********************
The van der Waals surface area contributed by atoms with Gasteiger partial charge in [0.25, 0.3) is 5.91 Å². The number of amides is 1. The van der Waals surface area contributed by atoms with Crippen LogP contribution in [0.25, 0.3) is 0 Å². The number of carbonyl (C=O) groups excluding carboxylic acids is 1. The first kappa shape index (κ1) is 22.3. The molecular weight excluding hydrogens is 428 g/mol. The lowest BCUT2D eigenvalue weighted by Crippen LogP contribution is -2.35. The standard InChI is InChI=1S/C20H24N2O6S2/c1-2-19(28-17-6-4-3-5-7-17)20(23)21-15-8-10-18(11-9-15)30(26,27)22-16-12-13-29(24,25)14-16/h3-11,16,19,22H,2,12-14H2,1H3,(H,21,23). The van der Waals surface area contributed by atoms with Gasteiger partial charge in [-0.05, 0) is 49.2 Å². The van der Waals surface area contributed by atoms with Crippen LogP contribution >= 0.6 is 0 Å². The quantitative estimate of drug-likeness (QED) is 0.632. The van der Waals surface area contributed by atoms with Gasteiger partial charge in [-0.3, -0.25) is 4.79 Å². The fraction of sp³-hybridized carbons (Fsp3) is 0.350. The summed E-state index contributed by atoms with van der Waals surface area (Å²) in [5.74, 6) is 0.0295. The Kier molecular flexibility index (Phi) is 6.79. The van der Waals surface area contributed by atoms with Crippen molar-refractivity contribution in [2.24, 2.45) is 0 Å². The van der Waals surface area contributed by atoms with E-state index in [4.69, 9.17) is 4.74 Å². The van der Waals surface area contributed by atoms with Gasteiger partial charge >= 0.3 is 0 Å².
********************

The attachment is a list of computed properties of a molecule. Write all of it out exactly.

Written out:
The van der Waals surface area contributed by atoms with Gasteiger partial charge in [0.25, 0.3) is 5.91 Å². The number of amides is 1. The van der Waals surface area contributed by atoms with Crippen LogP contribution in [0.25, 0.3) is 0 Å². The number of carbonyl (C=O) groups excluding carboxylic acids is 1. The first kappa shape index (κ1) is 22.3. The molecular weight excluding hydrogens is 428 g/mol. The lowest BCUT2D eigenvalue weighted by Crippen LogP contribution is -2.35. The standard InChI is InChI=1S/C20H24N2O6S2/c1-2-19(28-17-6-4-3-5-7-17)20(23)21-15-8-10-18(11-9-15)30(26,27)22-16-12-13-29(24,25)14-16/h3-11,16,19,22H,2,12-14H2,1H3,(H,21,23). The van der Waals surface area contributed by atoms with Gasteiger partial charge in [-0.05, 0) is 49.2 Å². The van der Waals surface area contributed by atoms with Crippen LogP contribution >= 0.6 is 0 Å². The quantitative estimate of drug-likeness (QED) is 0.632. The van der Waals surface area contributed by atoms with Gasteiger partial charge in [-0.3, -0.25) is 4.79 Å². The fraction of sp³-hybridized carbons (Fsp3) is 0.350. The summed E-state index contributed by atoms with van der Waals surface area (Å²) in [5.74, 6) is 0.0295. The Kier molecular flexibility index (Phi) is 6.79. The van der Waals surface area contributed by atoms with Crippen molar-refractivity contribution in [2.24, 2.45) is 0 Å². The van der Waals surface area contributed by atoms with E-state index in [4.69, 9.17) is 4.74 Å². The van der Waals surface area contributed by atoms with Gasteiger partial charge >= 0.3 is 0 Å².